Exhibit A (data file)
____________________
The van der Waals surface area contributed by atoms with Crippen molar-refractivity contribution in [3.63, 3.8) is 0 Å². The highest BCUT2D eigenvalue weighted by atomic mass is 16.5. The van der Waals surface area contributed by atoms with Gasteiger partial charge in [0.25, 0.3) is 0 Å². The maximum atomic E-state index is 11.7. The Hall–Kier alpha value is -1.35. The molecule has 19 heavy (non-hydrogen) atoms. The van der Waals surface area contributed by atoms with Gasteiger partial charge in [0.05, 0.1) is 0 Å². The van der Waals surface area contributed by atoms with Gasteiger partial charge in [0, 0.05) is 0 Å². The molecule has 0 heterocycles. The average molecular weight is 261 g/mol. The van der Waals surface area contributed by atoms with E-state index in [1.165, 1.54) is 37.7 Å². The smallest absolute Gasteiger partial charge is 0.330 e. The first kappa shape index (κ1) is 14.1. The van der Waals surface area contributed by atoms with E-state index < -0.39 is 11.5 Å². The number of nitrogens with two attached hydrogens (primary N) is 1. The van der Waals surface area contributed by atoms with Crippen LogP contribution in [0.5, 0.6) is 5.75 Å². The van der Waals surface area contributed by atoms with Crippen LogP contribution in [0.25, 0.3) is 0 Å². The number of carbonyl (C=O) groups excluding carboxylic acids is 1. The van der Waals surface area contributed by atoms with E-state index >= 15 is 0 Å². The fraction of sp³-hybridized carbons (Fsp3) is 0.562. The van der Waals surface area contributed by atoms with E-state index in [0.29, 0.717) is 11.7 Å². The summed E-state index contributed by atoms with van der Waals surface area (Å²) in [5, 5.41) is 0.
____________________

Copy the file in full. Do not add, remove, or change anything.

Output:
The van der Waals surface area contributed by atoms with Crippen molar-refractivity contribution in [3.63, 3.8) is 0 Å². The highest BCUT2D eigenvalue weighted by atomic mass is 16.5. The van der Waals surface area contributed by atoms with Gasteiger partial charge in [0.25, 0.3) is 0 Å². The maximum atomic E-state index is 11.7. The Hall–Kier alpha value is -1.35. The molecule has 19 heavy (non-hydrogen) atoms. The van der Waals surface area contributed by atoms with Gasteiger partial charge in [0.05, 0.1) is 0 Å². The van der Waals surface area contributed by atoms with Gasteiger partial charge in [0, 0.05) is 0 Å². The molecule has 0 heterocycles. The average molecular weight is 261 g/mol. The van der Waals surface area contributed by atoms with E-state index in [1.165, 1.54) is 37.7 Å². The smallest absolute Gasteiger partial charge is 0.330 e. The first kappa shape index (κ1) is 14.1. The van der Waals surface area contributed by atoms with E-state index < -0.39 is 11.5 Å². The number of nitrogens with two attached hydrogens (primary N) is 1. The van der Waals surface area contributed by atoms with Crippen LogP contribution in [0.5, 0.6) is 5.75 Å². The van der Waals surface area contributed by atoms with Crippen LogP contribution in [0.25, 0.3) is 0 Å². The number of carbonyl (C=O) groups excluding carboxylic acids is 1. The van der Waals surface area contributed by atoms with E-state index >= 15 is 0 Å². The fraction of sp³-hybridized carbons (Fsp3) is 0.562. The van der Waals surface area contributed by atoms with E-state index in [0.29, 0.717) is 11.7 Å². The summed E-state index contributed by atoms with van der Waals surface area (Å²) in [5, 5.41) is 0.